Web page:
Wildlife Land Trust / Sanctuaries / NSW / Burraburoo

Geoffrey and Maureen are the owners of Burraburoo, a property located in Black Creek, approximately 45 km southwest of Port Macquarie, NSW. The property is a residence and dedicated wildlife-friendly sanctuary, and was gazetted as the Burraburoo Wildlife Refuge under the NSW National Parks and Wildlife Act 1974 in July 2010.  It is Geoffrey and Maureen’s intent to continue to support the regeneration of native vegetation on the property.

Burraburoo covers 21.9 hectares of former grazing and timber country comprising ridge-land and gullies.  The dominant vegetation is regenerating north coast wet sclerophyll forest consisting of shrubby tallowwood, blue gum and flooded gum trees (Eucalyptus microcorys, Eucalyptus saligna, Eucalyptus grandis), grassy-shrubby grey gum and ironbark trees (Eucalyptus propinqua, Eucalyptus placita), forest oak (Allocasuarina torulosa), red bloodwood (Corymbia gummifera) with lowland sub-tropical rainforest species including white beech (Gmelina leichardtii), tamarind (Diploglottis australis), red cedar (Toona ciliate), blue quandong (Elaeocarpis grandis) dominating the gullies and east-facing slopes.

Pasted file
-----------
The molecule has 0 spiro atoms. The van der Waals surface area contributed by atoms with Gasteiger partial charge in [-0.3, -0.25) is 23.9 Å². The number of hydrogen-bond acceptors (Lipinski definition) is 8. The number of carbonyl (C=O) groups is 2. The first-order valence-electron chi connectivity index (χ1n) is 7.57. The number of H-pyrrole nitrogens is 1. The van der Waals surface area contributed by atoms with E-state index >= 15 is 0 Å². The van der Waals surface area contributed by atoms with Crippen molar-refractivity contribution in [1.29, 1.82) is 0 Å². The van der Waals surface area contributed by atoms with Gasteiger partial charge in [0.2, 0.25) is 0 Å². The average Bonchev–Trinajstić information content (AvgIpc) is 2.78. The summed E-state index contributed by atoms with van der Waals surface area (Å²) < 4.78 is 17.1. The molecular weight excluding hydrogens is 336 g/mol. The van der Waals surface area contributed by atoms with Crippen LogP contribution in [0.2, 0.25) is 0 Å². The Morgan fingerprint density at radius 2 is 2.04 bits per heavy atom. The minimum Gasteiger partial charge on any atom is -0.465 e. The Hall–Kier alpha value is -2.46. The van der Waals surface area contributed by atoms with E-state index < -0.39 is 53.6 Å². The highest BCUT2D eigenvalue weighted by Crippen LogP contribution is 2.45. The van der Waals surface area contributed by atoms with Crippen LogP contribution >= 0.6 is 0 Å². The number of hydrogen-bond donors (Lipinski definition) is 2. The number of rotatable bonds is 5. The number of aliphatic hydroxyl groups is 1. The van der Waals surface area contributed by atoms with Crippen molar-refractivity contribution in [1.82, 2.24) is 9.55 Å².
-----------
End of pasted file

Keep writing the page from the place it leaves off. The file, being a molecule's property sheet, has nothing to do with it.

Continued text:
Wildlife species known to inhabit Burraburoo include swamp (Wallabia bicolor) and red-necked wallabies (Macropus rufogriseus), long-nosed bandicoots (Perameles nasuta), brush-tailed possums (Trichosurus vulpecula), grey-headed flying foxes (Pteropus poliocephalus), carpet pythons (Morelia spilota) and a number of other snake and reptile species. Many native bird species also inhabit the property such as regent (Sericulus chrysocephalus) and satin bowerbirds (Ptilonorhynchus violaceus), yellow-faced honeyeaters (Lichenostomus chrysops), yellow-throated scrubwrens (Sericornis citreogularis), striated thornbills (Acanthiza lineata), little wattlebirds (Anthochaera chrysoptera), eastern whipbirds (Psophodes olivaceus), golden whistlers (Pachycephala pectoralis), owlet nightjars (Aegotheles cristatus), king parrots (Alisterus scapularis) grey (Rhipidura albiscapa) and rufous fantails (Rhipidura rufifrons) and many more.